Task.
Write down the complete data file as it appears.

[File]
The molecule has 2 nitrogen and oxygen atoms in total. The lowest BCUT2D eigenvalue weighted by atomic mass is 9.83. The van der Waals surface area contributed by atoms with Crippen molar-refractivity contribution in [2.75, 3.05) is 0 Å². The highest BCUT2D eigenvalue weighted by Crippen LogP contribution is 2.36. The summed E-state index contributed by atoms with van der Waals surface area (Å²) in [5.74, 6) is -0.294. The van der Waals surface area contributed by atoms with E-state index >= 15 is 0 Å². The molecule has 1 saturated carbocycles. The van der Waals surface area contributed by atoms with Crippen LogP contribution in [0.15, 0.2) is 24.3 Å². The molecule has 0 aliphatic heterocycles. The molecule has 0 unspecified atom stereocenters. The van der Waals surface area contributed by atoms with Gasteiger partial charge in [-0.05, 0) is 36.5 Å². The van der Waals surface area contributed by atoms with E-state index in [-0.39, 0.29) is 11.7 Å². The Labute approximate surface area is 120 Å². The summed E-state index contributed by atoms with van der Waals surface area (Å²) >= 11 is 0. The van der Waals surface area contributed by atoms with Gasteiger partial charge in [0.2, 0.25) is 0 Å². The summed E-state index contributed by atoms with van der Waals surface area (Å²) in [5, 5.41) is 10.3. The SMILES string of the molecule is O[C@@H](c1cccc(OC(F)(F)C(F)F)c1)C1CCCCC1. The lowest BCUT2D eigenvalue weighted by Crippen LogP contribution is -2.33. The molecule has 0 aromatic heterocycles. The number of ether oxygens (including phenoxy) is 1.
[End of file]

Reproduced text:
The molecule has 2 nitrogen and oxygen atoms in total. The lowest BCUT2D eigenvalue weighted by atomic mass is 9.83. The van der Waals surface area contributed by atoms with Crippen molar-refractivity contribution in [2.75, 3.05) is 0 Å². The highest BCUT2D eigenvalue weighted by Crippen LogP contribution is 2.36. The summed E-state index contributed by atoms with van der Waals surface area (Å²) in [5.74, 6) is -0.294. The van der Waals surface area contributed by atoms with E-state index >= 15 is 0 Å². The molecule has 1 saturated carbocycles. The van der Waals surface area contributed by atoms with Crippen LogP contribution in [0.15, 0.2) is 24.3 Å². The molecule has 0 aliphatic heterocycles. The molecule has 0 unspecified atom stereocenters. The van der Waals surface area contributed by atoms with Gasteiger partial charge in [-0.05, 0) is 36.5 Å². The van der Waals surface area contributed by atoms with E-state index in [-0.39, 0.29) is 11.7 Å². The Labute approximate surface area is 120 Å². The summed E-state index contributed by atoms with van der Waals surface area (Å²) >= 11 is 0. The van der Waals surface area contributed by atoms with Gasteiger partial charge in [0.2, 0.25) is 0 Å². The summed E-state index contributed by atoms with van der Waals surface area (Å²) in [5, 5.41) is 10.3. The SMILES string of the molecule is O[C@@H](c1cccc(OC(F)(F)C(F)F)c1)C1CCCCC1. The lowest BCUT2D eigenvalue weighted by Crippen LogP contribution is -2.33. The molecule has 0 aromatic heterocycles. The number of ether oxygens (including phenoxy) is 1.